- 88 percent of Granite Staters believe climate change is real
- 55 percent attribute the problem to human activity
- 35 percent think nature is responsible
- Only 23 to 26 percent of New Hampshire Republicans who say they have a moderate to great understanding of global warming believe the problem is human-caused
Climate Change: Partisanship, Understanding, and Public Opinion also takes a look at national trends in public opinion. Read the official press release below:
Carsey Institute: Americans Believe Climate Change Is Occurring,
But Disagree On Why
Disagreement On Causes Based On Political Views, Not Science
DURHAM, N.H. – Most Americans now agree that climate change is occurring, but still disagree on why, with opinions about the cause of climate change defined by political party, not scientific understanding, according to new research from the Carsey Institute at the University of New Hampshire.
Republicans most often point to natural causes of climate change while Democrats most often believe that human activities are the cause. The greatest polarization occurs among people who believe they have the best understanding.
“Although there remains active discussion among scientists on many details about the pace and effects of climate change, no leading science organization disagrees that human activities are now changing the Earth’s climate. The strong scientific agreement on this point contrasts with the partisan disagreement seen on all of our surveys,” said Lawrence Hamilton, professor of sociology and senior fellow with the Carsey Institute.
“However, most people gather information about climate change not directly from scientists but indirectly, for example through news media, political activists, acquaintances, and other nonscience sources. Their understanding reflects not simply scientific knowledge, but rather the adoption of views promoted by political or opinion leaders they follow. People increasingly choose news sources that match their own views. Moreover, they tend to selectively absorb information even from this biased flow, fitting it into their pre-existing beliefs,” Hamilton said.
A series of regional surveys conducted by Carsey Institute researchers in 2010 and early 2011 asked nearly 9,500 individuals in seven regions in the United States about climate change.
Key findings include:
- Most people say that they understand either a moderate amount or a great deal about the issue of global warming or climate change.
- Large majorities agree that climate change is happening now, although they split on whether this is attributed mainly to human or natural causes.
- Level of understanding about climate change varies considerably by region.
Beliefs about climate change are strongly related to political party. Republicans most often believe either that climate is not changing now or that it is changing but from mainly natural causes. Democrats most often believe that the climate is changing now due mainly to human activities.
Political polarization is greatest among the Republicans and Democrats who are most confident that they understand this issue. Republicans and Democrats less sure about their understanding also tend to be less far apart in their beliefs.
People who express lower confidence also might be more likely to change their views in response to weather.
“If the scientists are right, evidence of climate change will become more visible and dramatic in the decades ahead. Arctic sea ice, for example, provides one closely watched harbinger of planetary change. In its 2007 report the IPCC projected that late-summer Arctic sea ice could disappear before the end of the 21st century. Since that report was written, steeper-than-expected declines have led to suggestions that summer sea ice might be largely gone by 2030, and some think much sooner,” Hamilton said.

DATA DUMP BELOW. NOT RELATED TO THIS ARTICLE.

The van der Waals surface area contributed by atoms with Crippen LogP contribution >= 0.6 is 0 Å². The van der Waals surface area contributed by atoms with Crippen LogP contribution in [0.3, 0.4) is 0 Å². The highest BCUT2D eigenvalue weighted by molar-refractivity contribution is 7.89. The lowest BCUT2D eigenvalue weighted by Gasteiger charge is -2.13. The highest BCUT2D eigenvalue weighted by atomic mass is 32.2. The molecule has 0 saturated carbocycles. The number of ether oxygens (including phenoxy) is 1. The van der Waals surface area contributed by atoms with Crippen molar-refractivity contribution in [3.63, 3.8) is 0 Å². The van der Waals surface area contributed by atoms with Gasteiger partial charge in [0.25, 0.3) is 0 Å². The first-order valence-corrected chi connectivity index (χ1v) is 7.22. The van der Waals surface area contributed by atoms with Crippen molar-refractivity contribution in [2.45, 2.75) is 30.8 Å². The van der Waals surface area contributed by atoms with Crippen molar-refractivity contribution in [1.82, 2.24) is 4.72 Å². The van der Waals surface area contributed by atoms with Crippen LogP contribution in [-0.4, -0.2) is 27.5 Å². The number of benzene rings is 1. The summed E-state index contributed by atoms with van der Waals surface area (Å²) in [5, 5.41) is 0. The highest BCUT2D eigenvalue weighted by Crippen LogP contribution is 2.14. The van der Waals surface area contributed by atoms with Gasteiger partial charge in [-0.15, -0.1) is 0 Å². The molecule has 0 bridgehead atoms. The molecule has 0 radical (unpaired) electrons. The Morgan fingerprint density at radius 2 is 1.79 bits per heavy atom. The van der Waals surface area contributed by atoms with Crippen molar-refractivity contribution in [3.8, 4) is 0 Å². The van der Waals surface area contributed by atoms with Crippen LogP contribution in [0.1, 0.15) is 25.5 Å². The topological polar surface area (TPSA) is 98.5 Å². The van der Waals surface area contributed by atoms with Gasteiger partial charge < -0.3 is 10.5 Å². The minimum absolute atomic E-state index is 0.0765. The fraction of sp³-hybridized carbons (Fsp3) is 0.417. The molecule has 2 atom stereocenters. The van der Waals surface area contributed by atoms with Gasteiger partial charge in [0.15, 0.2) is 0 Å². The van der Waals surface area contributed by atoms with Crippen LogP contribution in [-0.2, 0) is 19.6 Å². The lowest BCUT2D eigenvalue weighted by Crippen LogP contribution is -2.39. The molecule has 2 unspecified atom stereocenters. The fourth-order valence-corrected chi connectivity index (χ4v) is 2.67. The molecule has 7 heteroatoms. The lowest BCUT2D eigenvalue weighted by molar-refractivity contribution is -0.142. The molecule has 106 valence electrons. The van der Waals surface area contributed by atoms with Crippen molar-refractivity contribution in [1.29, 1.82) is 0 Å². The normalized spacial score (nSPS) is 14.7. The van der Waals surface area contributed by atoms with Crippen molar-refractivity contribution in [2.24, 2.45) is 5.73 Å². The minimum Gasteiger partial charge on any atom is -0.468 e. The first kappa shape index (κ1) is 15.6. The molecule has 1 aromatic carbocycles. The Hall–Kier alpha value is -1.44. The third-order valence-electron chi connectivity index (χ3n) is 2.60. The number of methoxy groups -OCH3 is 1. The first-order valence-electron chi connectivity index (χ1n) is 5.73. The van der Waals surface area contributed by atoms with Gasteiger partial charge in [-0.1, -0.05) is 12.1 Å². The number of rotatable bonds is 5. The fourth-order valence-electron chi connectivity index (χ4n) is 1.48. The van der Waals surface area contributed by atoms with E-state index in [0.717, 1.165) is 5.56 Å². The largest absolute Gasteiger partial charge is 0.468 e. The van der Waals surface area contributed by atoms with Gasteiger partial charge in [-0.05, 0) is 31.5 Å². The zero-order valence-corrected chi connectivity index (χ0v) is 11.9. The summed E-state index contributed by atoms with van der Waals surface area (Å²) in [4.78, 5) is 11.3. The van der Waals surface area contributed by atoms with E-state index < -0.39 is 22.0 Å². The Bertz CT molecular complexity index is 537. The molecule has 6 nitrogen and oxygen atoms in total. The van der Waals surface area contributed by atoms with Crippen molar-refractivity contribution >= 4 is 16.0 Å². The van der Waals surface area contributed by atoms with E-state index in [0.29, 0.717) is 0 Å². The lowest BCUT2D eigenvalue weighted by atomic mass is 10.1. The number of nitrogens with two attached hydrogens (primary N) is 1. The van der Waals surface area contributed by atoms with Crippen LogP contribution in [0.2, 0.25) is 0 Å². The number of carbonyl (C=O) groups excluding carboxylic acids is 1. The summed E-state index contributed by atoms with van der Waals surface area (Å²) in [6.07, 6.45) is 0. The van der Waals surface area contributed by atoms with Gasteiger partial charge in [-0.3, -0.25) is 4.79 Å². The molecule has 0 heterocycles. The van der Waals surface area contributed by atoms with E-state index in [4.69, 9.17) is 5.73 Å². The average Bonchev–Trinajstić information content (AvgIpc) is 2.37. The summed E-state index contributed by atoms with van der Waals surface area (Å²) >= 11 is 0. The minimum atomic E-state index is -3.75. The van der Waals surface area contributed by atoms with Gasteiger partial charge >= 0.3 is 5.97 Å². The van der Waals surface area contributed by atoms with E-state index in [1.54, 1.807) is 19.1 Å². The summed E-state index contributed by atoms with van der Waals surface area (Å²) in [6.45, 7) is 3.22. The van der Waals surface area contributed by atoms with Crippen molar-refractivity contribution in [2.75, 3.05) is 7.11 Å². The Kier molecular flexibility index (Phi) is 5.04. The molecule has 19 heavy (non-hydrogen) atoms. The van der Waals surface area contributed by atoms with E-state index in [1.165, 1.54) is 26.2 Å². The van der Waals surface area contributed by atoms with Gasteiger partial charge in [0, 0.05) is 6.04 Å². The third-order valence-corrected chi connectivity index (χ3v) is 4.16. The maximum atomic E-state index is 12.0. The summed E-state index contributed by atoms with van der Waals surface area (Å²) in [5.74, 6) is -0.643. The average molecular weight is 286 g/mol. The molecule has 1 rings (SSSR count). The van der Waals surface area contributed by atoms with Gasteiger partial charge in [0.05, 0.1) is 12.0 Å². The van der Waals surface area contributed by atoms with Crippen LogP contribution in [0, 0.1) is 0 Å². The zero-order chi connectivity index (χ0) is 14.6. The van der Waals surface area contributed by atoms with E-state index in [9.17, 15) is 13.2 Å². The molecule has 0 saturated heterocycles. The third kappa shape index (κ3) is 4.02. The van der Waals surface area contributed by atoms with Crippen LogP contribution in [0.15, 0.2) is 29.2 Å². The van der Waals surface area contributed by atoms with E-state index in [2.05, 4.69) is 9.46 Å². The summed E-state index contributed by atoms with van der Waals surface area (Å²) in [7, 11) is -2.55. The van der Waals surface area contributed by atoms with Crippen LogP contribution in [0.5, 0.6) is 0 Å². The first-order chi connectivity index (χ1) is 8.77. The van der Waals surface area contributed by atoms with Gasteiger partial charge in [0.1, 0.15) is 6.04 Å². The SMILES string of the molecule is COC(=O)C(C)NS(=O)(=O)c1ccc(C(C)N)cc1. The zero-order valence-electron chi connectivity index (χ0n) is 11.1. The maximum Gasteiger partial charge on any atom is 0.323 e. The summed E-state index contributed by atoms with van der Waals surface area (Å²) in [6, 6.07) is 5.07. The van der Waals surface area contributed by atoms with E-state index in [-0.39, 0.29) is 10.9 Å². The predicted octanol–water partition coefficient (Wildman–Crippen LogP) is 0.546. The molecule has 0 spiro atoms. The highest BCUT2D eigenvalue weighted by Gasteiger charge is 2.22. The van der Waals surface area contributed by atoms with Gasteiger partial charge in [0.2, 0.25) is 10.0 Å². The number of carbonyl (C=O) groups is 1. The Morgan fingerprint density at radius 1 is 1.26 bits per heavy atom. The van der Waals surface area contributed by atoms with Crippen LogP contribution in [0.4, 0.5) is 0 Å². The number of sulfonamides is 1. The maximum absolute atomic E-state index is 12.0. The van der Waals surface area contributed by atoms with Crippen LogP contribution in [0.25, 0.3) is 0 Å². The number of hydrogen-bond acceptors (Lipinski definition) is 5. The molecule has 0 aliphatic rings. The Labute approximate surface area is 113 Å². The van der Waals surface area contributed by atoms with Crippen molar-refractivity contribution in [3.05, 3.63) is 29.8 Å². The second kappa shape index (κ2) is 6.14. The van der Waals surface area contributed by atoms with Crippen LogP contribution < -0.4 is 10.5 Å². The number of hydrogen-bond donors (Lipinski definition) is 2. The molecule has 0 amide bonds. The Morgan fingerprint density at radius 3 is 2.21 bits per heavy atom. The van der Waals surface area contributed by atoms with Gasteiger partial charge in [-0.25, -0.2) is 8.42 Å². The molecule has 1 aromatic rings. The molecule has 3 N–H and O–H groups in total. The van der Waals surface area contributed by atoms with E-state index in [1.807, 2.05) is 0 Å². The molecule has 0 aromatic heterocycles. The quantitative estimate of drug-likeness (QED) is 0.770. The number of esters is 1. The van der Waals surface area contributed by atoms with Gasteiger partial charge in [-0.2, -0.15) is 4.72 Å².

“We will find out in time—either the ice will melt, or it won’t. The Arctic Ocean, along with other aspects of the ocean-atmosphere system, presents an undeniable physical reality that could become more central to the public debate. In the meantime, however, public be liefs about physical reality remain strikingly politicized,” he said.
The complete report about this research is available at:
This research was supported by grants from the Ford Foundation, Kellogg Foundation, Neil and Louise Tillotson Fund, New Hampshire Charitable Foundation, Office of Rural Development in the U.S. Department of Agriculture, UNH Sustainability Academy, and the Carsey Institute. The UNH Survey Center conducted all telephone interviews.
The Carsey Institute at the University of New Hampshire conducts research and analysis on the challenges facing families and communities in New Hampshire, New England, and the nation. The Carsey Institute sponsors independent, interdisciplinary research that documents trends and conditions affecting families and communities, providing valuable information and analysis to policymakers, practitioners, the media, and the general public. Through this work, the Carsey Institute contributes to public dialogue on policies that encourage social mobility and sustain healthy, equitable communities.
The Carsey Institute was established in May 2002 through a generous gift from UNH alumna and noted television producer Marcy Carsey. For more information about the Carsey Institute, go to www.carseyinstitute.unh.edu.
The University of New Hampshire, founded in 1866, is a world-class public research university with the feel of a New England liberal arts college. A land, sea, and space-grant university, UNH is the state's flagship public institution, enrolling 12,200 undergraduate and 2,300 graduate students.
Media Contact: Lori Wright | 603-862-0574 | UNH Media Relations
Secondary Contact: Amy Sterndale | 603-862-4650 | UNH Carsey Institute